Immediately after arriving in Maine last week, Thomas Lie-Nielsen took me and some of his key employees to the Farnsworth Art Museum in nearby Rockland, Maine. The trip was to view the tools contained in Jonathan Fisher’s tool chest.
Joshua Klein, a woodworker who has been studying Fisher, met us at the museum and we were quickly taken to the Farnsworth’s administrative offices upstairs. There, in a corner room, the employees had laid out about 50 of Fisher’s tools with his tool chest sitting on the floor against the wall.
It was an interesting, and somewhat unusual, collection of tools. Of course, Fisher was an interesting and unusual fellow who invented and built all sorts of contrivances and recorded them in his illustrated journal. Some of the things on the table we couldn’t identify. Could that be a slitting tool used to make woven hats (the Fisher family made a lot of hats)?
Other tools were quite familiar.
With the help of the museum staff we examined the tools, asked a lot of questions out loud and simply puzzled over some of the objects in this unique collection. Klein was interested in the tools because he has been researching Fisher’s woodworking (perhaps for a future book). Lie-Nielsen was particularly interested because Fisher is one of his relatives.
(By the way, if you haven’t read anything about Jonathan Fisher, check out the web site for his house museum here. The Wikipedia entry on him only scratches the surface. He was a remarkable and industrious man.)
During our visit to the Farnsworth, I kept focusing on Fisher’s long planes, especially his jack, try and jointer planes. All three of them were festooned with an unusual triangular indentation. The “stippling,” for lack of a better word, was only on the sidewalls of these planes. It wasn’t on top of the stock. And it wasn’t on the sole. (Interestingly, it also wasn’t on his smoothing plane nor any of the moulding planes we examined.)
What was this this for? Deneb Puchalski of Lie-Nielsen Toolworks wondered if it could be something to improve one’s grip on the plane. But the stippling was everywhere on the sidewalls, and not on the top of the plane where you grip it.
There was no rhyme or reason for the marks, and so my speculation is this: It was done by a bored child who was allowed to decorate the sides of the planes with a hammer and some sort of triangular tool.
We might never know the answer. Or perhaps Klein will uncover the answer in one of Fisher’s letters or an unread journal entry.
Next time: One (or perhaps two) of Fisher’s many workbenches.
— Christopher Schwarz
9 thoughts on “Jonathan Fisher’s Tool Chest (and Tools)”
When stored on their heels, moulding planes will have their irons pointing downward at regular spacing. If the jointer is stored in the bottom next to a low divider that keeps the moulding planes together, the tops of the irons will bang against the jointer’s side every time the box gets moved.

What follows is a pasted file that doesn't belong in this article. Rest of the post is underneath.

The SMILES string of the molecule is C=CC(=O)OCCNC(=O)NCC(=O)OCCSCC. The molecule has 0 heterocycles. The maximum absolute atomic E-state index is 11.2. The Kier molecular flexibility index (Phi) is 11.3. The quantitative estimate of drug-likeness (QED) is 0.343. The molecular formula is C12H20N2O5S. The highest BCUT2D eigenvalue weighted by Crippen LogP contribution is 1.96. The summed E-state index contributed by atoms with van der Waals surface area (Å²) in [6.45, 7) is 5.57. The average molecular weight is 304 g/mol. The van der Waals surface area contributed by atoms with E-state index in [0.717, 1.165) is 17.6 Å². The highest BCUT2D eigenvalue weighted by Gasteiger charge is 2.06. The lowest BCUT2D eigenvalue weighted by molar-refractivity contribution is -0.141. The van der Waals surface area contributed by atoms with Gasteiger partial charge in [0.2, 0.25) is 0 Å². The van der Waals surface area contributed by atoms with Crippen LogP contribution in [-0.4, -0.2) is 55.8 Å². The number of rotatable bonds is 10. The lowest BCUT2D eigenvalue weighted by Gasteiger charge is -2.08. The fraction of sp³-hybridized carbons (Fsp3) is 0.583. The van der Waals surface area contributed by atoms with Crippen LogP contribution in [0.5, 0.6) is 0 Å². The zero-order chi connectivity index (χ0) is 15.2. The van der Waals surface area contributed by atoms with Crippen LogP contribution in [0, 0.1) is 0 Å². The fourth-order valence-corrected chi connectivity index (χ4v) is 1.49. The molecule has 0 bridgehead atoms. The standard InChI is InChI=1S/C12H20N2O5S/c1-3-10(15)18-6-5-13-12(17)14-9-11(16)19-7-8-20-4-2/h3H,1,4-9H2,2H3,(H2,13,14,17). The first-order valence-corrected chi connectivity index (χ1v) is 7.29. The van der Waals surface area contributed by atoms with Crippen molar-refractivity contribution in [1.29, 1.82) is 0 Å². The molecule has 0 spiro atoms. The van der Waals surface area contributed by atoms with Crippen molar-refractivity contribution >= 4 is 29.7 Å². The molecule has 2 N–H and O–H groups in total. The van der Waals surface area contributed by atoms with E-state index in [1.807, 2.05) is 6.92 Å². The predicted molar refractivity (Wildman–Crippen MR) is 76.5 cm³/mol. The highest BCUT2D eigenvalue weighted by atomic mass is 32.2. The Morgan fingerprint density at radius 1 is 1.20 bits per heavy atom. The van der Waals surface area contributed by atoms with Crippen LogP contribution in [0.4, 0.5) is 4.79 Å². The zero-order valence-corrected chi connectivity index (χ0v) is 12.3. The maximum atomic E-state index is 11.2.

Requires a certain peculiar geometry to the box, but that’s my shot at the cause of the stippling.
The triangular indentations are from saw teeth! It was not uncommon to use long planes as an anvil when setting saw teeth with a hammer and punch.
That’s just what I was thinking! Is there a saw in the chest whose teeth match the pattern?
Great thought, guys. Arthur, no. There is a framed ‘tenon’ saw, a backsaw, and a compass saw but no handsaw extant. I suspect it was consumed by a later generation.
The rudest and simplest mode of setting a saw is, to lay the blade of it on a smooth end of a block of hard wood, and with a punch and hammer bend the point of every other tooth by a single blow, and then turn the saw over and set the other side, being careful to place the punch on each tooth in the same place, and to gauge the force of each blow as nearly as may be.
Sereno Edwards Todd
The Young Farmer’s Manual – 1860
There are a great variety of saw-sets invented, manufactured, sold, and used; some are good; a great proportion are good for nothing. The old way of setting with a punch on a block of wood, is very far from the right way. It is impossible to strike every blow alike, and the wood being the fulcrum over which the tooth is bent, yields, and the tooth is bent clear to its base, which is very likely to kink the saw. One third of a tooth is all that should be set or turned out of line of the blade.
H. W. Holly
The Art of Saw-Filing – 1864
These two quotes refer to the use of a simple wooden block in place of a saw setting anvil. Normally when a block of wood is used for this purpose the teeth are supported by the end-grain of the wood.
I think John is correct that the owner of this plane had used it to set saw teeth with a punch. The marks are clearly in rows, with every other tooth absent. It seems rather odd to use such an expensive tool in what may seem a careless manner, yet these marks do not affect the performance of the tool. It could also be that the tools were being used far from the shop, where craftsmen are forced to make due with the materials on hand.
Excellent, Jeff. Thank you for those references!
Saw teeth makes sense. And the fact that it was decorative probably didn’t hurt, either — maybe similar to how my grandfather’s Craftsman/Millers Falls jack plane has (non-functional) machining on the sides; some people can’t bear an unadorned surface!
Reblogged this on Workbench Diary and commented:
Chris’s take on Fisher’s Tools…
The last photo looks to be the end of a plane, but the pith is in the wood (hence all the cracks). I can’t imagine that plane to have anything resembling a flat sole. Is it possible this plane could still be considered useable?
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